More accessible medication-assisted treatment can help combat fentanyl crisis, AzPHA Executive Director Will Humble says
According to Arizona Public Health Association (AzPHA) Executive Director Will Humble, tackling the fentanyl overdose epidemic in the state comes down to Narcan distribution, preventative measures like fentanyl test strips, and making medication-assisted treatment more accessible.
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AzPHA notes that while overdose deaths from opioids like heroin and morphine have generally been decreasing since the Arizona Opioid Epidemic Act was implemented in 2018, fentanyl overdose deaths have continued to exponentially increase.
The Arizona Opioid Epidemic Act prohibits medical professionals from prescribing a patient more than 90 Morphine Milligram Equivalents (MME) of an opioid, and puts a 5-day limit on initial opioid prescriptions. The act also increases reporting requirements for opioid prescribers.
The graph below, included in a report published by AzPHA in 2021, shows trends in rates of opioid overdose deaths between 1999 and 2019. According to the report, between 2015 and 2019, synthetic opioid overdose deaths increased annually by 84.2%. From 2013 to 2019, Arizona also experienced a 1,350% increase in synthetic opioid mortality rates.
Data from the Common Sense Institute Arizona shows that fentanyl is currently involved in 57% of Arizona overdoses compared to about 4% in 2017.
“For prescribed opioids in Arizona, there’s a good handle on that now in terms of the addiction pipeline coming in,” Humble said. “The challenge now is to deal with the people in the addiction pipeline that haven’t been able to get treatment because of the inadequate network and the number of new people that are becoming addicted to opioids via fentanyl.”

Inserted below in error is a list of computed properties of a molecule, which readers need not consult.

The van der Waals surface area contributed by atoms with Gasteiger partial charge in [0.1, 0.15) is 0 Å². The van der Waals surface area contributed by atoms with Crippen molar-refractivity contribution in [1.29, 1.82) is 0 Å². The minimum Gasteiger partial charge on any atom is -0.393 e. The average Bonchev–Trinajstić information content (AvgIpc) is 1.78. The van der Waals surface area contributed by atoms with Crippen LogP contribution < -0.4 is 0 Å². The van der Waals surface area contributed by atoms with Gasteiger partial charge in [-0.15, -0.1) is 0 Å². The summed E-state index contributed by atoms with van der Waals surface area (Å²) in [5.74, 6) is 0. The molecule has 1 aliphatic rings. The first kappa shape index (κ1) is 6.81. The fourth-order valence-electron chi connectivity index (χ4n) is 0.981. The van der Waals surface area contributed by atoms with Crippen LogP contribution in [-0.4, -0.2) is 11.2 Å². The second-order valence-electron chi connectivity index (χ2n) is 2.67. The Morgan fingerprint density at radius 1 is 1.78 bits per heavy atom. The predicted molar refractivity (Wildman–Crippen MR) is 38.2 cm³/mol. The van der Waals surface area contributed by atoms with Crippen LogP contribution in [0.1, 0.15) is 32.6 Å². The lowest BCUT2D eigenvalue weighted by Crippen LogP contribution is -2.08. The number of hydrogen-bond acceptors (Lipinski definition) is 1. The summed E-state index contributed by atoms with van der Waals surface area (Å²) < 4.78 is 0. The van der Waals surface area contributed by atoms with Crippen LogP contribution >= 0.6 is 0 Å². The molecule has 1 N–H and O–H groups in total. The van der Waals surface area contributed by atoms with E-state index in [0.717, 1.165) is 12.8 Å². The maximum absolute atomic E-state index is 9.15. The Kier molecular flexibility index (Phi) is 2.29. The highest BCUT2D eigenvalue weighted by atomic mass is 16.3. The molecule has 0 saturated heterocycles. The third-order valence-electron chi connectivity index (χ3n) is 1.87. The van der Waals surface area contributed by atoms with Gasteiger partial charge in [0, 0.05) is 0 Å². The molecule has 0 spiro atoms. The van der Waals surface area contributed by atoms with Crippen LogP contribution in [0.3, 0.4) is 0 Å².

Humble said that in addition to accessible fentanyl test strips and Narcan supplies, the state should increase medication-assisted treatment options.
“[A key intervention] is expanding the formulary within the Medicaid program to include the longer acting medication-assisted treatment, [as opposed to labor-intensive methadone],” he said. “But there are injectable, long-term, medication-assisted treatment options that last for weeks, so it’s not like suboxone film that you have to [keep going back to the clinic to take] or methadone. That is a great standard practice that we need more of, but most Medicaid systems don’t have that in their formulary.”
Humble added that getting rid of prior authorizations for these long-lasting injectables is also an important intervention.
“There was an organized effort to add the long-lasting injectable to the [Arizona Health Care Cost Containment System] formulary in 2019, but it requires prior authorization, and that prior authorization piece is also a problem because you have to get [the medication] prescribed, [and patients often need that medication immediately].”
Common Sense Institute Arizona notes that the economic costs of the fentanyl crisis in Arizona rose to $53 billion in 2021, representing a 250% increase since 2010. This cost accounts for substance abuse treatment, law enforcement, health care, and reduced productivity.
Humble emphasized the workforce and staffing issues that the fentanyl overdose crisis in Arizona has presented.
“It has more to do with staffing than the pressures on the acute care system, because it’s such a short-term, easily reversible deal [as long as Narcan is administered quickly],” he said. “We’ve got all these people that are addicted to either prescribed opioids, which is a decreasing problem, and now fentanyl, and they need medication assisted treatment, and it’s an impact of not having an adequate network for this treatment. There’s a workforce issue with not enough pain management specialists for the number of people addicted.”
Humble said making treatment for fentanyl addiction more accessible is also challenging due to Arizonans with “Not in My Backyard” attitudes.
“People don’t want these clinics in their neighborhoods because of property value data, so it’s very difficult to get city zoning approval for these clinics because neighborhoods get up in arms and are like, ‘We don’t want junkies around here.’”